This is always a strange time of year. I feel like I spend the summer with the anniversary of Ben’s passing looming over me, wondering how it will affect me, what I should do and where I should be in grief and in life. Once August 26 passes, in a way, I breathe a sigh of relief. On the other hand, it leaves me feeling in limbo. Now what? There is more anxious anticipation as I await the start of a new school year. This year, the entire summer was off kilter due to the pandemic. I often had to check my phone to see the date. Time flew at the same time that it stood still. But, summer has come to an end. The school year will begin but in many ways it remains undetermined. I feel very disrespected as a teacher. It’s a lousy way to feel. I know it well, from the caregiving days of showing up and doing my best despite a lack of appreciation.
Maybe because it’s been five years and that feels like a big chunk of time, I’ve been feeling that it’s time to move forward on the ideas and dreams that have been percolating in my mind. It took a year from the time Ben left this world, but despite a lack of confidence, I started my blog, Pixie Dust For Caregivers, which has been a wonderful, rewarding experience. I earned my certification as a Caregiving Consultant, which bolsters my ability to support other caregivers, as does my volunteer work. I have wanted to do more, particularly with young people. Walt Disney says, “Think. Believe. Dream. Dare.” Believing in myself and daring are not things that come easy to me. Last week, I started to make strides that make me feel that I am finally becoming brave enough to realize my goals, dreams, and destiny.
Last fall, I talked to my wonderful principal about the possibility of reaching out to students who are caregivers- either for a parent/relative or even for siblings. I noticed that there were many amongst my classes- they could be frazzled, distracted, exhausted or emotional. Knowing how hard it was for me, an adult, to juggle caregiving with a full-time job, my heart went out to teenagers trying to process and carry out all of those responsibilities. My principal was very supportive of the idea and he suggested starting a club and talking to guidance counselors who could let students know about it, leaving it to the students to reach out to me rather than compromising their privacy. I positioned the club for the school as a club for caregivers but also for students who felt that they wanted and/or needed to take some time to care for themselves and others. As a group, we talked about volunteer activities. Shortly after the club got underway, the wildfires in Australia began and many students talked to me about the animals because they knew how much I love animals. The club’s first activity was a fundraiser for the animals in Australia, and they were very proud of their success. The kids are remarkably talented and had so much energy, creating social media posts, baking, and generating enthusiasm.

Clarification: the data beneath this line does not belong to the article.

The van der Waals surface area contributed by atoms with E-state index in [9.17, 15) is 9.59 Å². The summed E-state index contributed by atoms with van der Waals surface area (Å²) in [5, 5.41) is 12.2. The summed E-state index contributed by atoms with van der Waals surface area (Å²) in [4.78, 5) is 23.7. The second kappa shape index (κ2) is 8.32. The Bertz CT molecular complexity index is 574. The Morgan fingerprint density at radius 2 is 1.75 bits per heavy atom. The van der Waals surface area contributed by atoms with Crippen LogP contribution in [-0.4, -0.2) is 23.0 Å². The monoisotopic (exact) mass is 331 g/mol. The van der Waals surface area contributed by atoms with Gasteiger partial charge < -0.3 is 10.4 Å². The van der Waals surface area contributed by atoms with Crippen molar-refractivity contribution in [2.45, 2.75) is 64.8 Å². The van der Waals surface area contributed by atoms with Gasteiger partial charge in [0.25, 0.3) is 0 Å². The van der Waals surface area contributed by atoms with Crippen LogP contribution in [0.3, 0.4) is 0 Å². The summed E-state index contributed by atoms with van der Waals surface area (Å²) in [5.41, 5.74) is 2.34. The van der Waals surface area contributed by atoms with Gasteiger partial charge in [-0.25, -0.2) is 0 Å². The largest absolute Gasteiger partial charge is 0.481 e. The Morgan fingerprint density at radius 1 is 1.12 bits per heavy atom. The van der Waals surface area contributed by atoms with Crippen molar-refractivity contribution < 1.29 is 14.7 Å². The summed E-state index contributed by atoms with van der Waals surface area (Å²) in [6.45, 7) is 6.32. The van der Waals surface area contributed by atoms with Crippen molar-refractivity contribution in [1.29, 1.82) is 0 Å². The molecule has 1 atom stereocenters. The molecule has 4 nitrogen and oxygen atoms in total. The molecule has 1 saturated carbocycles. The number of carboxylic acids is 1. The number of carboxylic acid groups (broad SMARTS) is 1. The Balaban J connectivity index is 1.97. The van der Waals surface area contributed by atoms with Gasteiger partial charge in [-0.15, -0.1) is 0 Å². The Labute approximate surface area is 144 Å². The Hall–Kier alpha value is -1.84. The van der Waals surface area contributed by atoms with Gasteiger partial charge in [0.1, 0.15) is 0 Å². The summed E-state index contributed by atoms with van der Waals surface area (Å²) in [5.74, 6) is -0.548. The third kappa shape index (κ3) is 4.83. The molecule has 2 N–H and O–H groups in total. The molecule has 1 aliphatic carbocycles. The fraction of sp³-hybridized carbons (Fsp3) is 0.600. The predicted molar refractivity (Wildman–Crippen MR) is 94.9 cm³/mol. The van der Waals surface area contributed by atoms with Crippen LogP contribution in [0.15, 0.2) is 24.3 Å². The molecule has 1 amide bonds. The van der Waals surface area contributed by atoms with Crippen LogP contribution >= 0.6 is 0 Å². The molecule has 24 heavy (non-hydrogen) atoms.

Once the pandemic hit, the idea of volunteer activities was more challenging, but we continued weekly remote meetings. The students wanted to create school-wide remote workshops and they had great concepts. I helped them with their ideas and their pacing, had them handle our club’s Instagram account, and provided any oversight necessary. It was fun and inspiring just to listen to them chat during our meetings- cheering, supporting and advising each other. Their friends and even some teachers joined us for our workshops, which was a great sense of community at a time when we felt isolated. For a while, I focused on my frustration that the club was not accomplishing my original goal of reaching caregivers. However, as I thought more about it, I realized that I was nurturing a caring community. I was working with a group of young people to explore the idea of showing compassion, even remotely. These were students who, like me, are care givers. This is another path of my journey. I just had to step back, reflect and see it.